Galvano concluded by reiterating that Florida’s Sunshine Law is meant to keep government processes transparent. Generally, presidential search committee meetings are meant to be open to the public under the Sunshine Law, but Galvano explained that some meetings would be “shade meetings,” which are not open to the public. This is meant to protect the job security of potential applicants, who may face consequences in their current positions if it is uncovered that they are applying elsewhere. This exemption to public meetings was written into law in 2022. Records of these meetings, however, must still be kept.
Levine then added that according to BOG regulations, every member of the committee must sign a non-disclosure agreement (NDA), which had not yet been done at the time of the meeting.
Spalding then explained the highlights of the search committee’s charge, which includes guidelines for determining presidential candidates.
“It is asked to base these recommendations on position criterion adopted by the BOT with input from the campus community as well as the BOT’s established employment policies,” Spalding explained. “The last thing I will point to is at the end…pointing out that we are trying to conduct all of this with all of the academic and professional seriousness and appropriateness to this very important task.”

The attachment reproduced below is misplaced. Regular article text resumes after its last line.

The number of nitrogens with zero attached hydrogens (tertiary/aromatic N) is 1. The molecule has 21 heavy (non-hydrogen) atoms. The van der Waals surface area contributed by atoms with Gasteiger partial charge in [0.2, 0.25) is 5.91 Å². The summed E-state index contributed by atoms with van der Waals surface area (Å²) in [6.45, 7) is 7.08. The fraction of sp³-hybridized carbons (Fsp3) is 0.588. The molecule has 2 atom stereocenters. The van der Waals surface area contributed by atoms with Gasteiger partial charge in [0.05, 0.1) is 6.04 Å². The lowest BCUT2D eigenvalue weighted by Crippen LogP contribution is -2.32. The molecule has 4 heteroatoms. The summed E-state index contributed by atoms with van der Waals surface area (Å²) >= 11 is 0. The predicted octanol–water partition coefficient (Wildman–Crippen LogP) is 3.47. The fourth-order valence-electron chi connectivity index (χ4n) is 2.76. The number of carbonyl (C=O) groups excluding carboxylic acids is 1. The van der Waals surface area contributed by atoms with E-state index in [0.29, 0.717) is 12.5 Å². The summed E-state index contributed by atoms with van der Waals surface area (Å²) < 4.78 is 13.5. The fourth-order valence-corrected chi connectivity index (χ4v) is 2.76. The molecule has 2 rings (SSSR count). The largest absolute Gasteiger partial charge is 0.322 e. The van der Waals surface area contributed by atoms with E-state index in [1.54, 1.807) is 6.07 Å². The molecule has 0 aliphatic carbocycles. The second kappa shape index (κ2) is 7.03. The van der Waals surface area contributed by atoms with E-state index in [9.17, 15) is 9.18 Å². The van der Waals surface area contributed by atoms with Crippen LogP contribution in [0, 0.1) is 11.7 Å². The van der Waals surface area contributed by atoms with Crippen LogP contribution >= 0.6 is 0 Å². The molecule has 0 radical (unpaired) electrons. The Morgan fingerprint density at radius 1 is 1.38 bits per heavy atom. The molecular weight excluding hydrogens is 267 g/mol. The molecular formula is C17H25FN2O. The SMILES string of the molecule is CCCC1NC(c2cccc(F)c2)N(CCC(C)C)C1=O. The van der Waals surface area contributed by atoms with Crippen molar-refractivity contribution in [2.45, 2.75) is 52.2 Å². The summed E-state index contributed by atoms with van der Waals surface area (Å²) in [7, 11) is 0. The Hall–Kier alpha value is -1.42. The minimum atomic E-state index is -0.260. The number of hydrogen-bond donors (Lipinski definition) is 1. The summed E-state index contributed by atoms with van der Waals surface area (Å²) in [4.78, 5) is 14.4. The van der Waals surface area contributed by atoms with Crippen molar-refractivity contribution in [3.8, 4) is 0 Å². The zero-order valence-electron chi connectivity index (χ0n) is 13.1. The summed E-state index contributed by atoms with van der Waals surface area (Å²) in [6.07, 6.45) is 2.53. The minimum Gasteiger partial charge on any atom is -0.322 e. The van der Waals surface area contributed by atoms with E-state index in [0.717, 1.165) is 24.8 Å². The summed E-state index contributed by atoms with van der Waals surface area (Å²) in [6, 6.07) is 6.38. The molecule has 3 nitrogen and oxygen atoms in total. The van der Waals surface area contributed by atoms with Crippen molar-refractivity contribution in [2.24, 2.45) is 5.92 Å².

Spalding then established a prospective timeline for the search committee: “The goal is to conduct this search before the start of the Fall semester. It is not required to use a search firm, and because of our timeline and the fact that I think it is unnecessary, we’re not going to engage a firm to assist us in the process, which is to say we are going to use our own folks here, including our own people to design the materials we would send out as a search committee might do.”
For reference, Okker was recruited among four other candidates in the 2020 Presidential Search by the WittKeiffer firm. Each of these candidates came to campus to meet with students and faculty. The student body then completed an opinion survey on each of the candidates, which the BOT reviewed prior to selecting Okker for the position.